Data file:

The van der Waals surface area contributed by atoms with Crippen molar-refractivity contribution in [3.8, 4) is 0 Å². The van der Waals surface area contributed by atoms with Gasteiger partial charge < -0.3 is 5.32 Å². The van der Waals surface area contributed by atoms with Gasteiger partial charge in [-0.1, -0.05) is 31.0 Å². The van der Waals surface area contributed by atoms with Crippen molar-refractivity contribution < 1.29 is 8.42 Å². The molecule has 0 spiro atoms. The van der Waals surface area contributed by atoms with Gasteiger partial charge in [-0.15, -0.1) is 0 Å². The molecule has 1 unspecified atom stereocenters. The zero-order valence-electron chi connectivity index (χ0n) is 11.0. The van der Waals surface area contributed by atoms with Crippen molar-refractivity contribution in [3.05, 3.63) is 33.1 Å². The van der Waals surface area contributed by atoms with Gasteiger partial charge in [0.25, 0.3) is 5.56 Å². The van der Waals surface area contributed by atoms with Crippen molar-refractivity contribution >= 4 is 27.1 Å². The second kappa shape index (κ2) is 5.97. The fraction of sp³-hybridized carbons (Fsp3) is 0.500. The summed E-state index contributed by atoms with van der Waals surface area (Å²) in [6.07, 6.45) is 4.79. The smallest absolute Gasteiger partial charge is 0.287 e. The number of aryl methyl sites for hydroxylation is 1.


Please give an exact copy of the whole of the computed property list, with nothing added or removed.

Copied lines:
The van der Waals surface area contributed by atoms with Crippen molar-refractivity contribution in [3.8, 4) is 0 Å². The van der Waals surface area contributed by atoms with Gasteiger partial charge < -0.3 is 5.32 Å². The van der Waals surface area contributed by atoms with Gasteiger partial charge in [-0.1, -0.05) is 31.0 Å². The van der Waals surface area contributed by atoms with Crippen molar-refractivity contribution < 1.29 is 8.42 Å². The molecule has 0 spiro atoms. The van der Waals surface area contributed by atoms with Gasteiger partial charge in [-0.15, -0.1) is 0 Å². The molecule has 1 unspecified atom stereocenters. The zero-order valence-electron chi connectivity index (χ0n) is 11.0. The van der Waals surface area contributed by atoms with Crippen molar-refractivity contribution in [3.05, 3.63) is 33.1 Å². The van der Waals surface area contributed by atoms with Gasteiger partial charge in [0.25, 0.3) is 5.56 Å². The van der Waals surface area contributed by atoms with Crippen molar-refractivity contribution >= 4 is 27.1 Å². The second kappa shape index (κ2) is 5.97. The fraction of sp³-hybridized carbons (Fsp3) is 0.500. The summed E-state index contributed by atoms with van der Waals surface area (Å²) in [6.07, 6.45) is 4.79. The smallest absolute Gasteiger partial charge is 0.287 e. The number of aryl methyl sites for hydroxylation is 1.